If you’re cosidering Geographic Arbitrage

If you’re considering doing what I’ve done with (or done TO) my family, moving to a family friendly, no hassle, wonderfully underpopulated place like Des Moines, Iowa, please read every article and list you can on the many choices you have.  The latest Best Places piece has just come out and no surprise, 3 Iowa cities were among the top 100. 

If you’re doing your research and you have no boundaries, i.e. no family or friends to consider when moving, you’ll probably toil as I did for about 2 years about where to go.  Ultimately, my wife said, "I want family or friends there so we have some infrastructure."  Well, that was smart and I’m not sure why I didn’t use that as a criterion from the get to at least limit my choices from Anywhere USA to 3 places.   That limited us to Ohio, Alabama, and Iowa.  Each of these places has some ups and downs….but Iowa truly has all of the amenities that someone coming from a populated coastal area or very metropolitan area will desire…without all of the commensurate hassles that typically come with those amenities. 

When shopping for homes initially, my wife and I sought to replicate our friends house and lot. They live on what would be called the "older and established" side of town.  What that means literally is lots of trees, some bigger wooded lots, less of the "newer amenities", and (my perception here)…older people.  (The author is using a broad brush here since I’ve only driven through neighborhoods there and used comments made by realtors to reach this assumption).   We thought we wanted this park like setting with an acre of trees, seclusion, etc.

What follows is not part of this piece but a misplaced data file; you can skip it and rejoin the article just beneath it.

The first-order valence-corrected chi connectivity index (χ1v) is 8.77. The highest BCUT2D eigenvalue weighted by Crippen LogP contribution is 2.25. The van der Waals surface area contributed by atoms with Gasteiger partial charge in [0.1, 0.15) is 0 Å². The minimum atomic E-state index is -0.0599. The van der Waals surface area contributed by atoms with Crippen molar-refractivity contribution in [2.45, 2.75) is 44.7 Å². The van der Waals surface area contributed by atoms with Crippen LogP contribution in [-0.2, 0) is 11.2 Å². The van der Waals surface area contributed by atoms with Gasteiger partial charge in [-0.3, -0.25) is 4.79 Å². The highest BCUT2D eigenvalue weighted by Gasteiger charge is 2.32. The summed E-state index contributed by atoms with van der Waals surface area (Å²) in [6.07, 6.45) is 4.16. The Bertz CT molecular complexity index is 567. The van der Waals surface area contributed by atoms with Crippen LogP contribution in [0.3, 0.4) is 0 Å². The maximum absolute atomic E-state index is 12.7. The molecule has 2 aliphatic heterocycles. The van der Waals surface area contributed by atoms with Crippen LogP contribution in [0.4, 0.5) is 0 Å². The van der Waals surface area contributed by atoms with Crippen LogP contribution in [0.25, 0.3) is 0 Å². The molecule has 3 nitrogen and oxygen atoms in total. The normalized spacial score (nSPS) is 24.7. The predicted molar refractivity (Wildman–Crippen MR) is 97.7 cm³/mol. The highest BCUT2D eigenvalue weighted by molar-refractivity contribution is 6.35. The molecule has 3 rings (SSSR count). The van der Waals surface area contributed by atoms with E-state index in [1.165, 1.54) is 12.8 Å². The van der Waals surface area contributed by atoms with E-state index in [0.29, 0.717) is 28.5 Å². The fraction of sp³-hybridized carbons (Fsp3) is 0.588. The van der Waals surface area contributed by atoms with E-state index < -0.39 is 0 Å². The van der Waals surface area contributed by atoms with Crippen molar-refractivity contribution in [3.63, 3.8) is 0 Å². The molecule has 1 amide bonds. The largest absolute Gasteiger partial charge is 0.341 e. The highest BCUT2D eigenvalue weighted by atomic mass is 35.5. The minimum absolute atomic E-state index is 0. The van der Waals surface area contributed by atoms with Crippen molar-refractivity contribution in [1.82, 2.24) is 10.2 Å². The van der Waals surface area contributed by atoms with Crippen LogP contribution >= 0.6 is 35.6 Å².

But we found much to our dismay that we were far more taken with newer suburbs, close to the shopping, new restaurants (Des Moines has a TON of places to keep your belt expanding), and communities where there were few fences and kids running wild on the streets with parents chatting at the mailboxes.

I can say with all honesty that lack for nothing here in Iowa in terms of the things my family does.  There are tons of parks, lakes, bike trails, green belt trails, shopping, movie theaters, IMAX, cultural opportunities to keep us busy.  When we’re hungry, there is a massive selection that I’ve yet to tap into.  From upscale to family dining to the movie theater that sells beer and pizza, we’ve really got it all. 

Another unique opportunity that Des Moines provides is that downtown is mostly 15 minutes from anywhere.  Downtown (Des Moines) mind you is the capitol city of this state and has some tall buildings, a developing river walk, a Science Center, etc.  So when the newscasters say, "Today in Des Moines," you’re actually the center of the conversation.  Anyone from Southern California who lived in the more affordable burbs 1+ hours away will confirm that "News about Los Angeles literally had no meaning or impact on us."  I probably visited Los Angeles or the beach about 4 times in the last 8 years we lived there (3 of those trips were to catch cheaper airfare from a different airport by driving 1.5 hours out of my way and I saw the beach from the plane window) .  Between the traffic hassles and crowds there’s really no appeal when you have two small kids under the age of 4.